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To strip or not to strip: Respect is the question


Corky Simpson

Of all the doors of economic opportunity open to star athletes, the girlie-magazine market must be the most curious.

Former University of Arizona swimming sensation Amanda Beard has advanced the debate – I’m not sure in which direction – about women’s place in sports by dropping her Speedo for the cover spread in Playboy.

She may have banked a million bucks, or whatever the flesh journal is paying these days to its marquee strippers.

But assuming, long term, that her career is not in nudie magazines, was it worth it?

Does it matter that Amanda may have disappointed a worshipping sports public by baring her behind and other parts?

A lot of parents must be shaking their heads in the negative example she has set for a few million kiddies.

As a seven-time Olympic medalist, swimming to glory at the Summer Games of 1996, 2000 and 2004, and with plans to compete next year in Beijing, Amanda became the idol for little girls all over the country.

She showed them what can be achieved by combining talent, hard work and dedication.

But what is she showing them, beyond the obvious, by cavorting in her birthday suit for Playboy?

In the 2004 Olympics, Beard won the gold in the 200 meter breaststroke, and the silver in the 200 meter individual medley and 400 meter medley relay.

In 2000 she won the bronze in the 200 meter breaststroke.

Back in 1996, a mere 14 years old, she was the darling of the Atlanta Olympics where she picked up a gold medal in the 400 meter medley relay and won the silver in the 100 and 200 meter breaststroke.

At the University of Arizona, Beard was the NCAA champion in 2001 in the 200 meter breaststroke.

Maybe we should be careful about judging too quickly.

Maybe social rules on things such as modesty no longer apply to emancipated female superstar-athletes.

Old-fashioned ideas about athletes as wholesome, all-American girls and boys-next-door may no longer apply.

Winning the hearts of sports fans perhaps no longer carries with it any responsibility to live up to a certain moral image.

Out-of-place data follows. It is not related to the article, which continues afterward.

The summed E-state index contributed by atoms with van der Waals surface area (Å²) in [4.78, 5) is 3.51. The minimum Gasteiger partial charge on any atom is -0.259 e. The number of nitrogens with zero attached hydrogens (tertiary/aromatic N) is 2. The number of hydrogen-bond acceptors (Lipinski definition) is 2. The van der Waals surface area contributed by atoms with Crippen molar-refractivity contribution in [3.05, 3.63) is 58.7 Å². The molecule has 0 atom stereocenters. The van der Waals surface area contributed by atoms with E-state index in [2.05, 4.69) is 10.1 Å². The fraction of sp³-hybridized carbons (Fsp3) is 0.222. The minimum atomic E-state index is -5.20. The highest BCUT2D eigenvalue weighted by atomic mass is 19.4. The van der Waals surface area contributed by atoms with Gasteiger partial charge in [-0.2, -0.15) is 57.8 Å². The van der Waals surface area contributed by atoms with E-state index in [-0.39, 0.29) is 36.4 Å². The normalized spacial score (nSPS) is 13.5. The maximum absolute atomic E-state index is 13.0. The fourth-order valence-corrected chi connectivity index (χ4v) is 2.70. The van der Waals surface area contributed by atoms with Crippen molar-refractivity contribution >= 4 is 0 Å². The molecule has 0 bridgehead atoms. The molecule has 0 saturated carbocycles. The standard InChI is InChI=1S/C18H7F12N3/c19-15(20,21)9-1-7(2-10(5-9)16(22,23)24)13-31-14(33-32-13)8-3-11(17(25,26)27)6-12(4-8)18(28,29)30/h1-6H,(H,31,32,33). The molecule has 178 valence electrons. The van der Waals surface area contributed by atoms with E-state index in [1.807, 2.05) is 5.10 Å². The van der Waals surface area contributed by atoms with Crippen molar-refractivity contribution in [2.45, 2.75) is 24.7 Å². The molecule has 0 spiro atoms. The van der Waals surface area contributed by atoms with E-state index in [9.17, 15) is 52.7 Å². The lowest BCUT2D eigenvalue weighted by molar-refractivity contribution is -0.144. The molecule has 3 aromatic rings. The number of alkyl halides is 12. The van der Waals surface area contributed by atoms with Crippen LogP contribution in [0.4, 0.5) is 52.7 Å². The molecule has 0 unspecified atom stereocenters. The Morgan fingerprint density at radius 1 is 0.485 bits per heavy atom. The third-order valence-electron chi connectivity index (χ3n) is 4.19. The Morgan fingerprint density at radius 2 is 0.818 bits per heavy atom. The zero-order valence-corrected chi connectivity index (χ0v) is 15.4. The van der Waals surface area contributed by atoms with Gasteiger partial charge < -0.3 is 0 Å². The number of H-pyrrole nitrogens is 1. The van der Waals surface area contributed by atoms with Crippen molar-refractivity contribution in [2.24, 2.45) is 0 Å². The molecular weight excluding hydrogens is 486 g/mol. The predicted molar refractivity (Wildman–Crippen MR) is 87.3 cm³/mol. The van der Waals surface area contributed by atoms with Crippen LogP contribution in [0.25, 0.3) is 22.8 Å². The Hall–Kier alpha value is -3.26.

In which case, it wouldn’t matter if a beautiful athletic queen took on the role of come-hither seductress for some slick skin-magazine.

Propriety changes its roles constantly.

This isn’t the 1930s and Amanda isn’t Sally Rand or Gypsy Rose Lee, a couple of strippers who were looked down up by pillars of a different society.

Besides, male athletes have traditionally had the opportunity to step off the playing field or court, or climb out of the pool into lucrative paydays in movies, business, politics and such.

Maybe Amanda can charm her way off the pages of Playboy into greater success as a model and eventually onto the silver screen, where her experience at peeling off her clothes would come in handy. Who knows?

And who cares if people lose respect for Amanda the athlete?

Sometime back, reviewing her athletic career, she said, “I’ve received so many opportunities because of swimming – opportunities that a lot of people don’t get. I feel so blessed to have been able to experience what I’ve experienced.

“It’s been a wonderful life, and in a lot of ways, I think the best is yet to come.”

I agree. Amanda is a charming, intelligent and beautiful young lady and surely the best of her life is yet to come.

But as charming, intelligent and beautiful as she is, she wouldn’t have gotten a second glance – let alone a first-team cover spread from Playboy – had she not first made a name for herself in sports.

Her appearance on the pages of a publication that glorifies lust trivializes the incredible effort and hard work this young lady has put in to become one of the world’s best athletes.

So, OK. It’s her life.

But it’s the public’s respect for Amanda that will determine her future success.

Retired columnist Corky Simpson writes every Saturday for the Citizen.

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